‘As-a-service’ goes to the moon

Image of the proposed Moon LTV

A proposed LTV for the Artemis moon missions

7th June 2023

By: Irma Venter

Creamer Media Senior Deputy Editor


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The US’s National Aeronautics and Space Administration (Nasa) says it is seeking industry proposals for a next-generation lunar terrain vehicle (LTV).

The vehicle will have to allow astronauts to explore the south polar region of the moon during the upcoming Artemis missions.

It is believed that driving will enable astronauts to sample more of the lunar surface than they could manage on foot. 

Nasa says it aims to contract LTV-as-a-service from industry, rather than owning the rover. 

“Contracting services from industry partners allows Nasa to leverage commercial innovation and provide the best value to US taxpayers, while achieving its human spaceflight scientific and exploration goals,” notes the agency.

“We want to leverage industry’s knowledge and innovation, combined with Nasa’s history of successfully operating rovers, to make the best possible surface rover for our astronaut crews and scientific researchers,” says Nasa Extravehicular Activity and Human Surface Mobility Programme manager Lara Kearney.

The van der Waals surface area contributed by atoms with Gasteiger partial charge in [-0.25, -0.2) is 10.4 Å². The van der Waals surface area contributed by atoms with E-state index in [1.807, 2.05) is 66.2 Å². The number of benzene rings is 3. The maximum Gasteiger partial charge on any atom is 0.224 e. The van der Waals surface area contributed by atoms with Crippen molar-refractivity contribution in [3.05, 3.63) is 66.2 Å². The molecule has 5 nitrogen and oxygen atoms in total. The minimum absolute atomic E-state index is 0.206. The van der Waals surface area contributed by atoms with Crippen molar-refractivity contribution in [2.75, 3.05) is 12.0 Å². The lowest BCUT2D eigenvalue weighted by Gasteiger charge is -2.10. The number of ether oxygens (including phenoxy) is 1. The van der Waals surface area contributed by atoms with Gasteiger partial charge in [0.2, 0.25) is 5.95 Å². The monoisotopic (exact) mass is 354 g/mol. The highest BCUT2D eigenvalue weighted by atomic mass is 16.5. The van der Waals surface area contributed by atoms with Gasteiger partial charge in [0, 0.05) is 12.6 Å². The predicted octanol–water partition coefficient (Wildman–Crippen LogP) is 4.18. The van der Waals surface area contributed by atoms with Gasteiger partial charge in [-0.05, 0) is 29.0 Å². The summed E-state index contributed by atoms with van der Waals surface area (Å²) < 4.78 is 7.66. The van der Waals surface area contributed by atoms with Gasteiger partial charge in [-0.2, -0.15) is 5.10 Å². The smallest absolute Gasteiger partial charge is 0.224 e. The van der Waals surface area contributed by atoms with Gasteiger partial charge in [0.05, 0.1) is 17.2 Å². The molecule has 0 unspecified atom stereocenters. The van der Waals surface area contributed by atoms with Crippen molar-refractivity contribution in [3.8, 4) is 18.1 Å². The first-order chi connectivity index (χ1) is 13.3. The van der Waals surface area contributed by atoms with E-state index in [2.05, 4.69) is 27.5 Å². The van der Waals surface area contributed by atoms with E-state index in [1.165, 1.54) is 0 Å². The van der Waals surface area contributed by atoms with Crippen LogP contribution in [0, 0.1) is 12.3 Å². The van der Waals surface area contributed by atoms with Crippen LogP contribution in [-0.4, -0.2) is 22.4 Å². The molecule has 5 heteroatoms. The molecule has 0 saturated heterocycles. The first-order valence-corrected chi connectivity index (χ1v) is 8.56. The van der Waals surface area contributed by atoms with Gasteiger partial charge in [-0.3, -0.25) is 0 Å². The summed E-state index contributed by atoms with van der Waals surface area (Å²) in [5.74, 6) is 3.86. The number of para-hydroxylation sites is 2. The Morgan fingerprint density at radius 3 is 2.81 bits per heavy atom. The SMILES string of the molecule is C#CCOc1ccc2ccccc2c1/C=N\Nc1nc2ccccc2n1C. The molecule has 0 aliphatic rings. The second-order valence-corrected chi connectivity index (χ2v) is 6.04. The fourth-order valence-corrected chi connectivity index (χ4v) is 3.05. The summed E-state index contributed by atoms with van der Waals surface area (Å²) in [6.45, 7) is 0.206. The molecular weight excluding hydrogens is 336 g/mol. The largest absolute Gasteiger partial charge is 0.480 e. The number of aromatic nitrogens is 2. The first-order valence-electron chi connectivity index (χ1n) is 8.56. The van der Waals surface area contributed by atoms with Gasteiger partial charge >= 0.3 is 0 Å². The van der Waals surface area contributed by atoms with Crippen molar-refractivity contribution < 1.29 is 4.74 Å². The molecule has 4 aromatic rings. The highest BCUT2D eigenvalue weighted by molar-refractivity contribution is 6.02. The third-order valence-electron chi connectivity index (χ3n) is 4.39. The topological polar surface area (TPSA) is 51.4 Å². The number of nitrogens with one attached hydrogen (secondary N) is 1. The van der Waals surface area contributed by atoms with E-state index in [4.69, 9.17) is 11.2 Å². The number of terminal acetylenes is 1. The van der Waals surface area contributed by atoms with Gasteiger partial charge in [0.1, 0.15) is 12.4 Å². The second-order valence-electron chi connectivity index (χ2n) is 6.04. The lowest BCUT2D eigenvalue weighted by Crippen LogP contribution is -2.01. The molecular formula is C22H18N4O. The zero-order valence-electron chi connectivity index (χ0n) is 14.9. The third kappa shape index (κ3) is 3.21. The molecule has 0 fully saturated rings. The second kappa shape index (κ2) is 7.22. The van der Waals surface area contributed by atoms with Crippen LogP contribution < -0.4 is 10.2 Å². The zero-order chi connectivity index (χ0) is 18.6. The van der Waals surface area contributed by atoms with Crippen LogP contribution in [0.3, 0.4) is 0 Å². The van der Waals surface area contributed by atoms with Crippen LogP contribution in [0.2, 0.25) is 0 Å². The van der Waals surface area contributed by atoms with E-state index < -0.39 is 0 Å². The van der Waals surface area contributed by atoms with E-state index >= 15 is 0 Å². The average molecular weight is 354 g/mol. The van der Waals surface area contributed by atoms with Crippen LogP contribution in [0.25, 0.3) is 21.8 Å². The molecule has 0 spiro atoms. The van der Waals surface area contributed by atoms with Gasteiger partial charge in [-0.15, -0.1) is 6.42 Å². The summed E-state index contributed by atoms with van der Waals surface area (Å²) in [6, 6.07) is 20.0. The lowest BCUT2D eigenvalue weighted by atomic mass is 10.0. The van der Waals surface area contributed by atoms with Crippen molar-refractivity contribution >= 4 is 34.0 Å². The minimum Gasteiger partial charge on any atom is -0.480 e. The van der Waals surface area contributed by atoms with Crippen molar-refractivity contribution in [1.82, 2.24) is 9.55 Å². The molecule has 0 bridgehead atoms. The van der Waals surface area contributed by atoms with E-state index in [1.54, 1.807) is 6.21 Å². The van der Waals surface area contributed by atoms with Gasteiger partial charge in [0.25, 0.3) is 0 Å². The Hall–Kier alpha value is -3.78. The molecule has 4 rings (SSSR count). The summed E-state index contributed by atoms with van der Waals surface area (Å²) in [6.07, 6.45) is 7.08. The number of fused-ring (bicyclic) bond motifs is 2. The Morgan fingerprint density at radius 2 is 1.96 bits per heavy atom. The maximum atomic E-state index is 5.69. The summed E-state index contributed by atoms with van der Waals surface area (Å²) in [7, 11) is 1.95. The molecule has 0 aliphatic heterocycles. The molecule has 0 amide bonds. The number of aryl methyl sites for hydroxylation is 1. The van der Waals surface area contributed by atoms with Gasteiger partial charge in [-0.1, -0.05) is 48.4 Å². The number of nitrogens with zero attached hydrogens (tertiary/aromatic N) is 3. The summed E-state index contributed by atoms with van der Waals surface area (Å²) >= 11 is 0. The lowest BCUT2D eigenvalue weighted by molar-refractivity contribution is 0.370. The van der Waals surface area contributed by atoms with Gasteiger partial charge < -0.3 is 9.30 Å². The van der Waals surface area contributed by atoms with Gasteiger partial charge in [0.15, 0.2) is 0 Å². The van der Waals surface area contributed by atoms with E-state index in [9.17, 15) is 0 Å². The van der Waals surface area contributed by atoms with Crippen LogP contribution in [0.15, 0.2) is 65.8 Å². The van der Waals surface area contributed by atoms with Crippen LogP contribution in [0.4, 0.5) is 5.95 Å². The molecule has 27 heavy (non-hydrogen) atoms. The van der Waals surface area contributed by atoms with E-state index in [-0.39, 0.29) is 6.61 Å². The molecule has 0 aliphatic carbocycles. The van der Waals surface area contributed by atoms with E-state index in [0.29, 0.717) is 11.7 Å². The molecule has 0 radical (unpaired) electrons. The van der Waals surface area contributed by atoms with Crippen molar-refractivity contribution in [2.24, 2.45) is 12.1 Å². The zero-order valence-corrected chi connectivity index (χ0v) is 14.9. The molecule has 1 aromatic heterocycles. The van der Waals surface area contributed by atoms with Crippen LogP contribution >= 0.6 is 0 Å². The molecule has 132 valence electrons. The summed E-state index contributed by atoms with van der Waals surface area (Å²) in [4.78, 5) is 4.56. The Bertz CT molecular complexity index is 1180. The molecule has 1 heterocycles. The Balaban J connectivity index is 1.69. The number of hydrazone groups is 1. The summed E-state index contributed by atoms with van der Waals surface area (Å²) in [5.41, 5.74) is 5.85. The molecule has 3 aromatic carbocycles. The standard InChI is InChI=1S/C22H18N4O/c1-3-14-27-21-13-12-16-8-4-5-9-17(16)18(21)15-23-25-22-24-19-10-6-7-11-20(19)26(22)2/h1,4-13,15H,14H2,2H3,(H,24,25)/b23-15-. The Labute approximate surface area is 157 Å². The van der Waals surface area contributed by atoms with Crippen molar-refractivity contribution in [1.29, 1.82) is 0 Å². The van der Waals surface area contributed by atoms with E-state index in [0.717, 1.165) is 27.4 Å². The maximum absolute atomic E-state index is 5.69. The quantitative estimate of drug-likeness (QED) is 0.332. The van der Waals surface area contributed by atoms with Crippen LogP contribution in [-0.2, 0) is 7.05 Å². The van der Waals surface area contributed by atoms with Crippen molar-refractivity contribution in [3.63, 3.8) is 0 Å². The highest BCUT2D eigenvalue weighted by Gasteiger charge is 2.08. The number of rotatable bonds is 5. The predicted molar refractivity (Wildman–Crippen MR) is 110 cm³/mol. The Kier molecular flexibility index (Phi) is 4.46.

The LTV will have to function like a cross between an Apollo-style lunar rover and a Mars-style uncrewed rover. 

This means it will have to support phases driven by astronauts and phases as an uncrewed mobile science exploration platform, similar to Nasa’s Curiosity and Perseverance Mars rovers. 

This will enable continued performance of science, even when crews are not present on the lunar surface. 

Engineers will also have to be able to operate the LTV remotely to transport cargo and scientific payloads between crewed landing sites, enabling additional science returns, resource prospecting and lunar exploration. 

To handle the unique environment near the lunar South Pole, which includes permanently shadowed regions and extended periods without sunlight, the LTV will need to incorporate several systems to support both these crewed and uncrewed operations. 

Some of the more critical systems include advanced power management, semi-autonomous driving, state-of-the-art communication and navigation systems, and protection from an extreme environment.

Each rover must be able to carry two suited astronauts, accommodate a robotic arm or mechanism to support science exploration, and survive the extreme temperatures at the lunar South Pole. 

Nasa says it intends to use the LTV for crewed operations beginning with Artemis V in 2029. 

Prior to crew arrival, the rover will be used for uncrewed and commercial activities once it lands on the lunar surface.


Edited by Creamer Media Reporter



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